Here’s a look at 13 charts and maps that tell the story of state taxes in America today:
State tax systems overly burden the poor
States favor their highest earners when it comes to taxation, according to a January report by the Institute on Taxation and Economic Policy.
As we reported then, the bottom fifth of earners give up nearly twice as large a share of their incomes in state and local taxes as the top 1 percent. And that skewed reliance on the poor means states are benefiting less as income inequality continues to grow.
“The vast majority of states allow their very best-off residents to pay much lower effective tax rates than their middle- and low-income families must pay — so when the richest taxpayers grow even richer, these exploding incomes hardly make a ripple in state tax collections,” the authors write.
In the report, ITEP also ranks each state on its tax fairness, based on a comparison of pre- and post-tax income. (A less-equal system widens the income gap after taxes and credits are applied, they argue. A more equal, or progressive, system narrows that gap.) Washington state is by far the most unequal, according to their ranking, mapped below. Delaware is the least.
Hover over each state to its tax inequality ranking. Darker shading and lower numbers represent less fair tax systems.
Half of state and local subsidies went to just 30 companies
The data are imperfect because state open-records laws are all over the place, but according to Good Jobs First, a policy resource center on the subject, most state and local subsidies have gone to just a few dozen companies.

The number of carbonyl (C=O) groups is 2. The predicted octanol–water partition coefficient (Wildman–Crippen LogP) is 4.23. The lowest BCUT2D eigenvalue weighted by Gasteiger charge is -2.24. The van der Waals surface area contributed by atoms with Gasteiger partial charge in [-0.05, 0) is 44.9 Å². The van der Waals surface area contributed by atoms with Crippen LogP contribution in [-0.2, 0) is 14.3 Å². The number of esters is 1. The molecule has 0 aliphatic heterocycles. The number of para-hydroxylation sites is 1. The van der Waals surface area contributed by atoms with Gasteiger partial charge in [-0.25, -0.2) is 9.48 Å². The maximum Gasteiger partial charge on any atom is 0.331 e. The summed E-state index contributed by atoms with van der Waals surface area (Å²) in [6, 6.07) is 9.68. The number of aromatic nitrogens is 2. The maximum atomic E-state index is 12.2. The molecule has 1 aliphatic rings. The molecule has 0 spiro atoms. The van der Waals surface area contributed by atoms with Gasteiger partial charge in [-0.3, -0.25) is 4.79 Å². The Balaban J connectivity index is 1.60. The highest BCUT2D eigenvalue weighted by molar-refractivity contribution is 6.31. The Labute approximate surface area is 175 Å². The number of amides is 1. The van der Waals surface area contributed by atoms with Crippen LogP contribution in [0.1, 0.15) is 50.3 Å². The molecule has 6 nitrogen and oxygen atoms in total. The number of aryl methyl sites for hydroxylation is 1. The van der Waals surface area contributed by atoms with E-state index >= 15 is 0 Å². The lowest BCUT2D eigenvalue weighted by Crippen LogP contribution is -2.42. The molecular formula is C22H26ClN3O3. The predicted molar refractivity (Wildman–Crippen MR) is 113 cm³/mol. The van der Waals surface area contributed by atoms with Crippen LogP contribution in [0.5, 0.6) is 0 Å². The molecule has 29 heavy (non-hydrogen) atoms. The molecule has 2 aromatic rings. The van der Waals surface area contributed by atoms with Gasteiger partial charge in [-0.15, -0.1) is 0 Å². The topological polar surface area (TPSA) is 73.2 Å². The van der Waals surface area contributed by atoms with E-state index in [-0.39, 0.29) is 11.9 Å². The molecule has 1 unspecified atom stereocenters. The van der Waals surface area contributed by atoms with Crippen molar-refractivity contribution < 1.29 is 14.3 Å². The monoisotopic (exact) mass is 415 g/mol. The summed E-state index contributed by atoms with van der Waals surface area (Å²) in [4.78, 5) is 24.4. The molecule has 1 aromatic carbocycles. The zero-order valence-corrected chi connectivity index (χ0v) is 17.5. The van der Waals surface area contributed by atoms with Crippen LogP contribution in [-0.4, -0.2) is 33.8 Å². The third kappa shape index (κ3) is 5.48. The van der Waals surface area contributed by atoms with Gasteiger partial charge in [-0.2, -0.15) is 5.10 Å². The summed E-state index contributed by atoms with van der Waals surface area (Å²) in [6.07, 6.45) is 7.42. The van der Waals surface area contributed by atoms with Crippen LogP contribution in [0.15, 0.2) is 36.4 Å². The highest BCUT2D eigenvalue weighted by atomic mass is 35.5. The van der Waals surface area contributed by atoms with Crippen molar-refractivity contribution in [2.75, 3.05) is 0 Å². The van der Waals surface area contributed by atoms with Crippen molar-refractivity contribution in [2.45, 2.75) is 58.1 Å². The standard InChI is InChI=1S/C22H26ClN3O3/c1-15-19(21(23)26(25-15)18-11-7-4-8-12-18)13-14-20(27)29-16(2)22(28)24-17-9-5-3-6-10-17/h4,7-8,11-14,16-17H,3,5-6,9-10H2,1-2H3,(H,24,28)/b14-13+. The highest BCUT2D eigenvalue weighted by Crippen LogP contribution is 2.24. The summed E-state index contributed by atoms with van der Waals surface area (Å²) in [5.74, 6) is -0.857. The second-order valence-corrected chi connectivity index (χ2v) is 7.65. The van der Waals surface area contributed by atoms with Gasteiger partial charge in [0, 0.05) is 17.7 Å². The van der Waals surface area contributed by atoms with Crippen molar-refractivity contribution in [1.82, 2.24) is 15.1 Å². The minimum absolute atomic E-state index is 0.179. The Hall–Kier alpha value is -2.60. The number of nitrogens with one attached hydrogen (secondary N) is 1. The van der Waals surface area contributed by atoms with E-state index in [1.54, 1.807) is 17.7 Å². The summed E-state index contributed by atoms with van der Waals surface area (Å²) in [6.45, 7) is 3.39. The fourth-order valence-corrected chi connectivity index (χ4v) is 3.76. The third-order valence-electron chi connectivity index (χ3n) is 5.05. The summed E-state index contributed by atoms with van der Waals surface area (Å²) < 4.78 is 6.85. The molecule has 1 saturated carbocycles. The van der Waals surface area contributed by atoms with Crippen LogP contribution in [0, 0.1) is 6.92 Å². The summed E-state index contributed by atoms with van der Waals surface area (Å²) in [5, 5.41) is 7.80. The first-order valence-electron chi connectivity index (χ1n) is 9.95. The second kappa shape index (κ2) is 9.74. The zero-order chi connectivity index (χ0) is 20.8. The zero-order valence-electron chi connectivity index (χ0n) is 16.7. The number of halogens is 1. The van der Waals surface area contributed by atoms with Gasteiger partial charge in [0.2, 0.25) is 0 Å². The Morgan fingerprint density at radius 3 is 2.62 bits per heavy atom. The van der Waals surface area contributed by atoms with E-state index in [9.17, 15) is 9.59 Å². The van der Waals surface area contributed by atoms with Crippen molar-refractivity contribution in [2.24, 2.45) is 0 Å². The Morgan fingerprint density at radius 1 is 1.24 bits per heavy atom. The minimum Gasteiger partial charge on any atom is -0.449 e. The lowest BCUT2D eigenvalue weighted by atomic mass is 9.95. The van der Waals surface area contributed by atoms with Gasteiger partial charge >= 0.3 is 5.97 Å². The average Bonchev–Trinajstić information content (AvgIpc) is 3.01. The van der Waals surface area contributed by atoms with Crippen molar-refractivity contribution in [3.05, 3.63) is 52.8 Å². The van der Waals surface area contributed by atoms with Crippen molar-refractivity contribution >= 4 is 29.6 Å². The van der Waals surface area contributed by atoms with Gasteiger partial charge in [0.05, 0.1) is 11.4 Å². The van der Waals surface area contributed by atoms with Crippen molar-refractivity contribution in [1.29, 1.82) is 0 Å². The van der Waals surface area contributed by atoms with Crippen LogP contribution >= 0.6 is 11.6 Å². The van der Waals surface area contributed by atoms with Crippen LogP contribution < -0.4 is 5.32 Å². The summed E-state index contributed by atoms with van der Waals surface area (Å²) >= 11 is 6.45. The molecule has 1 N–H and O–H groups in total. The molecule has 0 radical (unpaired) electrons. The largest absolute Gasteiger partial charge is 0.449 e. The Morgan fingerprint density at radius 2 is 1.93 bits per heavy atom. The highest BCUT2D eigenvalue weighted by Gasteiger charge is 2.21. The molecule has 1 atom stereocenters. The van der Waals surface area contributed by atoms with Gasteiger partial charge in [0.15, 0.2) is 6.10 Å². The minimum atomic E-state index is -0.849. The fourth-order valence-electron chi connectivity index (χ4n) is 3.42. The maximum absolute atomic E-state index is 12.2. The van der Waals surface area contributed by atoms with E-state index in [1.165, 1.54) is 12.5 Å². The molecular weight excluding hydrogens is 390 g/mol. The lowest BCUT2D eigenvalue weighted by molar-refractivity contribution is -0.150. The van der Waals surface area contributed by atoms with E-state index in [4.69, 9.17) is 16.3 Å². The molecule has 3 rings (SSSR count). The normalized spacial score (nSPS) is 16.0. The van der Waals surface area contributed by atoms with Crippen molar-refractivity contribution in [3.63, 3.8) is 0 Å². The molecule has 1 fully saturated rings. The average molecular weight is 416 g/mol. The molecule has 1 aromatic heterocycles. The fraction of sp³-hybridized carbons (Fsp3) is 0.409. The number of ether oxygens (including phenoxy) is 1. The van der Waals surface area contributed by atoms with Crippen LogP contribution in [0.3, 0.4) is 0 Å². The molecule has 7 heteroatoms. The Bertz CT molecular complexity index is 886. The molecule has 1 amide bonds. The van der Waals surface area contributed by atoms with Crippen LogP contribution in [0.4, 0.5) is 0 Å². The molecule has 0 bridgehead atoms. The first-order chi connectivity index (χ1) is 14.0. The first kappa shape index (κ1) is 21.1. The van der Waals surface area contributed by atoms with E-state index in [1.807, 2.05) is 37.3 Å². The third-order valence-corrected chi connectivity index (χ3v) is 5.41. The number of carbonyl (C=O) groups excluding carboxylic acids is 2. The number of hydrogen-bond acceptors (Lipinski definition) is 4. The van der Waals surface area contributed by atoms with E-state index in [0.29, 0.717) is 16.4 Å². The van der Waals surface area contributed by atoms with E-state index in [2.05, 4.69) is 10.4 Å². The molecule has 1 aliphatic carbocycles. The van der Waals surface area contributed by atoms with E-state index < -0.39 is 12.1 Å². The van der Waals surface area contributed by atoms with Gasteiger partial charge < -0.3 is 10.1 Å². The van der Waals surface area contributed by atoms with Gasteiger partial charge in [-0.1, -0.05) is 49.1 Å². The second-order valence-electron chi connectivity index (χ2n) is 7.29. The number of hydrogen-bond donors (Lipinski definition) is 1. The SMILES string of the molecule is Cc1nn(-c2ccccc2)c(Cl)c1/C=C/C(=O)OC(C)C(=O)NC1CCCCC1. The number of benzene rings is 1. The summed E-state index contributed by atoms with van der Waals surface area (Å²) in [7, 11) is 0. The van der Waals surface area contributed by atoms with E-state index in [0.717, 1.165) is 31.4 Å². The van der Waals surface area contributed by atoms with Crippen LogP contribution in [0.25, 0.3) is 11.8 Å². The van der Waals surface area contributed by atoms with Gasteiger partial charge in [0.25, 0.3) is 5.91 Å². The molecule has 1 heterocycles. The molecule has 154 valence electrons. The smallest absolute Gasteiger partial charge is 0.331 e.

Boeing has received $13.4 billion overall, more than any other business thanks mostly to a massive 2013 tax break from Washington state, according to the group’s March report. In all, 30 companies have received half of all tracked subsidies — most from the last 15 years, though some extend date further back.
Here’s a table showing the top subsidy recipient in each state:
In 30 states, revenues are still below their pre-recession peaks
The majority of states have yet to see inflation-adjusted revenue surpass pre-recession peaks, according to a Pew Charitable Trusts analysis of third-quarter data from last year. Tax collections are at or above 15 percent of their pre-recession peak in North Dakota, Minnesota and Illinois. But they are also 15 percent or more below their peak in Alaska, Wyoming and Florida.
Seven states have no personal income tax at all
As the map above and published Wednesday shows, 43 states levy an individual income tax of some kind.
Of those, New Hampshire and Tennessee only tax dividend and investment income, while eight others tax everyone at the same rate. That leaves 33 states that have multiple income tax brackets. But there’s big variations even among that group: Kansas, Nebraska and Oregon levy two-rate income taxes, while Hawaii has 12 brackets, according to the Tax Foundation.
The top marginal rate in states that levy an income tax ranges from Pennsylvania’s 3.07 percent to California’s 13.3 percent.